High School Debate Coach Evaluates Presidential Debates
Teaches students to pay attention to body language
ANCHORAGE - Service High School debate coach Chad Sant -- a self-proclaimed "debate nerd" -- says he listens for specific detail in the presidental debates.
However, he knows that is not what always wins an election or a debate.
"Those guffaws, those blanches, the raising of the eyebrows, nodding the head yes or no," Sant pointed out -- clues of what a candidate really thinks or how they feel in the debate.
When coaching, he shows students how they can get a different perspective on the 90 percent of communication that is not verbal. "It's fun to just hit mute and watch their actions and have the kids comment on what they're seeing." He said when he asks students what they feel more strongly about, they say it's more how they say something.
President Barack Obama and Republican presidential nominee Mitt Romney faced off three times... each debate a different format.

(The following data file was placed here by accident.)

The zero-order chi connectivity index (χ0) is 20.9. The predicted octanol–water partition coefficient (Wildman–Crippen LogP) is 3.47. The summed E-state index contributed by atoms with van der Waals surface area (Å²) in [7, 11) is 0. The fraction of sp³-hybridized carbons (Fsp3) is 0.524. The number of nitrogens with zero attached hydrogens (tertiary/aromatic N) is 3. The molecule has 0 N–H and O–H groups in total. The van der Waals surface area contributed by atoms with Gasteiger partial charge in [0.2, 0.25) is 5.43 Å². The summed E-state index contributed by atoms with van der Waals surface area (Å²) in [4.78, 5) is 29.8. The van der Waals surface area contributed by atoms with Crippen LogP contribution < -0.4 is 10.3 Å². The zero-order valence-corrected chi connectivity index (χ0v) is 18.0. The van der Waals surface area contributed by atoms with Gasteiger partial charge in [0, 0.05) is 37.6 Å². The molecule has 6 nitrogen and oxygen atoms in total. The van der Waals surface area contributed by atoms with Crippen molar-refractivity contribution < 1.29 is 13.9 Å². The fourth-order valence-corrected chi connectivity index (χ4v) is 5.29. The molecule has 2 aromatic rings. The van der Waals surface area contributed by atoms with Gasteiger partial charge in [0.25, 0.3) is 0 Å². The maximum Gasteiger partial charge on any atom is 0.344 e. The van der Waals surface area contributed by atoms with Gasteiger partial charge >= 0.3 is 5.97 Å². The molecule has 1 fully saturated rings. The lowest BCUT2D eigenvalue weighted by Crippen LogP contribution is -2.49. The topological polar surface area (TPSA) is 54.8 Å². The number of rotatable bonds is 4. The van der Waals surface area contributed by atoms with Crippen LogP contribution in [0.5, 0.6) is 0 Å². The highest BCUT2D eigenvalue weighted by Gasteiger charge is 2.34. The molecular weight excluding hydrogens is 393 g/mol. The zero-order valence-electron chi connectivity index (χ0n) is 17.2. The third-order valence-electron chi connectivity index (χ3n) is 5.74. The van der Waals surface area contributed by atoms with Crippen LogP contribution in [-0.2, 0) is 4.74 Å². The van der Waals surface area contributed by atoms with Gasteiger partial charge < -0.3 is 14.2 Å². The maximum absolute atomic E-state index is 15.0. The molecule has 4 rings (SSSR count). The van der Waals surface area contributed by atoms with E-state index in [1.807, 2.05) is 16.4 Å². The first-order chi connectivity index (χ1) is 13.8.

At last week's town hall, undecided voters had the opportunity to ask the candidates a question that was important to them. Sant said he liked the format that engaged the audience. "It was much more public oriented. It didn't seem like they were so psychically distanced from the moderator or from the people that were in the audience."
Tonight's debate, like the first one, had established topics, giving the two men a chance to use skills taught in high school. He said, "In the end, its gonna be who did their homework... or who hired the best team of homework-ers."
Voters have just two weeks to decide which candidate resonates with them: whether it's on the grounds of policy plans or body language that will ultimately secure their decision for president.